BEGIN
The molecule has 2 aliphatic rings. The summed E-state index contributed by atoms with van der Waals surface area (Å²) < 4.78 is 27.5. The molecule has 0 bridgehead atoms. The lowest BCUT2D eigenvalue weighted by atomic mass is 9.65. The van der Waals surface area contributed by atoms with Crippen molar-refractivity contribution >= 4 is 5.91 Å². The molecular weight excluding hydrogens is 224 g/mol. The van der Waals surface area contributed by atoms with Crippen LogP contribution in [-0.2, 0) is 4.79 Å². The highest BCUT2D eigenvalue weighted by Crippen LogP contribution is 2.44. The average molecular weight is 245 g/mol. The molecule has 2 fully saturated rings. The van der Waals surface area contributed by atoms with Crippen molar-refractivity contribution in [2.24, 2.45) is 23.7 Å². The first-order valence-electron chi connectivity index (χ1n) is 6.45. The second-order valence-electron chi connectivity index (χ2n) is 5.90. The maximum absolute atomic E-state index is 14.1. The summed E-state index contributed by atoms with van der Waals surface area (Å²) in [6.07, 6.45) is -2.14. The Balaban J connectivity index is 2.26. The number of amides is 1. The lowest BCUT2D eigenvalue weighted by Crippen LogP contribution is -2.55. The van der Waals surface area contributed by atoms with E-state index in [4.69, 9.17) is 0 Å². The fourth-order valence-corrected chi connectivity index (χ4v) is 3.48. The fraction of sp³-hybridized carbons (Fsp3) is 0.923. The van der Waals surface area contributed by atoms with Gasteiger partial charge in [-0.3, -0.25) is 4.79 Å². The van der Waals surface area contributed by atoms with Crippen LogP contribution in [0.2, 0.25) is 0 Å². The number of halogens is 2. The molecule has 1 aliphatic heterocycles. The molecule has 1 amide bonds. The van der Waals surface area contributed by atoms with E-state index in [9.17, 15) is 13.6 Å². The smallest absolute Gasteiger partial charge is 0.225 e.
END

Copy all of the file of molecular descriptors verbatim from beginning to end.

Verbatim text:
The molecule has 2 aliphatic rings. The summed E-state index contributed by atoms with van der Waals surface area (Å²) < 4.78 is 27.5. The molecule has 0 bridgehead atoms. The lowest BCUT2D eigenvalue weighted by atomic mass is 9.65. The van der Waals surface area contributed by atoms with Crippen molar-refractivity contribution >= 4 is 5.91 Å². The molecular weight excluding hydrogens is 224 g/mol. The van der Waals surface area contributed by atoms with Crippen LogP contribution in [-0.2, 0) is 4.79 Å². The highest BCUT2D eigenvalue weighted by Crippen LogP contribution is 2.44. The average molecular weight is 245 g/mol. The molecule has 2 fully saturated rings. The van der Waals surface area contributed by atoms with Crippen molar-refractivity contribution in [2.24, 2.45) is 23.7 Å². The first-order valence-electron chi connectivity index (χ1n) is 6.45. The second-order valence-electron chi connectivity index (χ2n) is 5.90. The maximum absolute atomic E-state index is 14.1. The summed E-state index contributed by atoms with van der Waals surface area (Å²) in [6.07, 6.45) is -2.14. The Balaban J connectivity index is 2.26. The number of amides is 1. The lowest BCUT2D eigenvalue weighted by Crippen LogP contribution is -2.55. The van der Waals surface area contributed by atoms with E-state index in [4.69, 9.17) is 0 Å². The fourth-order valence-corrected chi connectivity index (χ4v) is 3.48. The fraction of sp³-hybridized carbons (Fsp3) is 0.923. The van der Waals surface area contributed by atoms with Gasteiger partial charge in [-0.3, -0.25) is 4.79 Å². The van der Waals surface area contributed by atoms with Crippen LogP contribution in [0.2, 0.25) is 0 Å². The number of halogens is 2. The molecule has 1 aliphatic heterocycles. The molecule has 1 amide bonds. The van der Waals surface area contributed by atoms with E-state index in [9.17, 15) is 13.6 Å². The smallest absolute Gasteiger partial charge is 0.225 e.